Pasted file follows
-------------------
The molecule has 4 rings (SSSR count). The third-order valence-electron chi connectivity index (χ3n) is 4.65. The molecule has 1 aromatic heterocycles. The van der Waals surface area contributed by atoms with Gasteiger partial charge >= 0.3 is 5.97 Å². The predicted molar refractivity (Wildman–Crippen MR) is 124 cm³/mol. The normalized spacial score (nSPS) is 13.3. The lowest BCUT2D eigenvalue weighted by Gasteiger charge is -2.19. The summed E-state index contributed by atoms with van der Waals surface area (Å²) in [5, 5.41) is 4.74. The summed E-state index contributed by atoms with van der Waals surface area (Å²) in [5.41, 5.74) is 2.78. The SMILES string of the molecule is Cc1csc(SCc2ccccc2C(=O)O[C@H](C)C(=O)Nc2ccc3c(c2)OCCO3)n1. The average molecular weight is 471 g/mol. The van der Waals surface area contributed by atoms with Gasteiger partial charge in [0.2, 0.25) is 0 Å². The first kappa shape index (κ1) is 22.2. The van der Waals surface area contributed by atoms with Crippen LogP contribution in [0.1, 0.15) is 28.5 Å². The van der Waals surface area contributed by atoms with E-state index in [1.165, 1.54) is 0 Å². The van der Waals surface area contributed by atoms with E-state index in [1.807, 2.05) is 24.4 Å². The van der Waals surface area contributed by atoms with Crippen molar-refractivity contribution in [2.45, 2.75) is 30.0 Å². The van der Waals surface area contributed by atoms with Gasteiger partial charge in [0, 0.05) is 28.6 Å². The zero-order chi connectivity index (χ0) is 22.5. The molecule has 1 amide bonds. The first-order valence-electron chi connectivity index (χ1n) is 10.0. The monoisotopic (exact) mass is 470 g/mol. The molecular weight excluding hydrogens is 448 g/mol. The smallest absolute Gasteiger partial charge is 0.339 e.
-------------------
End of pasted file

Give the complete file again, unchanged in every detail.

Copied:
The molecule has 4 rings (SSSR count). The third-order valence-electron chi connectivity index (χ3n) is 4.65. The molecule has 1 aromatic heterocycles. The van der Waals surface area contributed by atoms with Gasteiger partial charge >= 0.3 is 5.97 Å². The predicted molar refractivity (Wildman–Crippen MR) is 124 cm³/mol. The normalized spacial score (nSPS) is 13.3. The lowest BCUT2D eigenvalue weighted by Gasteiger charge is -2.19. The summed E-state index contributed by atoms with van der Waals surface area (Å²) in [5, 5.41) is 4.74. The summed E-state index contributed by atoms with van der Waals surface area (Å²) in [5.41, 5.74) is 2.78. The SMILES string of the molecule is Cc1csc(SCc2ccccc2C(=O)O[C@H](C)C(=O)Nc2ccc3c(c2)OCCO3)n1. The average molecular weight is 471 g/mol. The van der Waals surface area contributed by atoms with Gasteiger partial charge in [0.2, 0.25) is 0 Å². The first kappa shape index (κ1) is 22.2. The van der Waals surface area contributed by atoms with Crippen LogP contribution in [0.1, 0.15) is 28.5 Å². The van der Waals surface area contributed by atoms with E-state index in [1.165, 1.54) is 0 Å². The van der Waals surface area contributed by atoms with E-state index in [1.807, 2.05) is 24.4 Å². The van der Waals surface area contributed by atoms with Crippen molar-refractivity contribution in [2.45, 2.75) is 30.0 Å². The van der Waals surface area contributed by atoms with Gasteiger partial charge in [0, 0.05) is 28.6 Å². The zero-order chi connectivity index (χ0) is 22.5. The molecule has 1 amide bonds. The first-order valence-electron chi connectivity index (χ1n) is 10.0. The monoisotopic (exact) mass is 470 g/mol. The molecular weight excluding hydrogens is 448 g/mol. The smallest absolute Gasteiger partial charge is 0.339 e.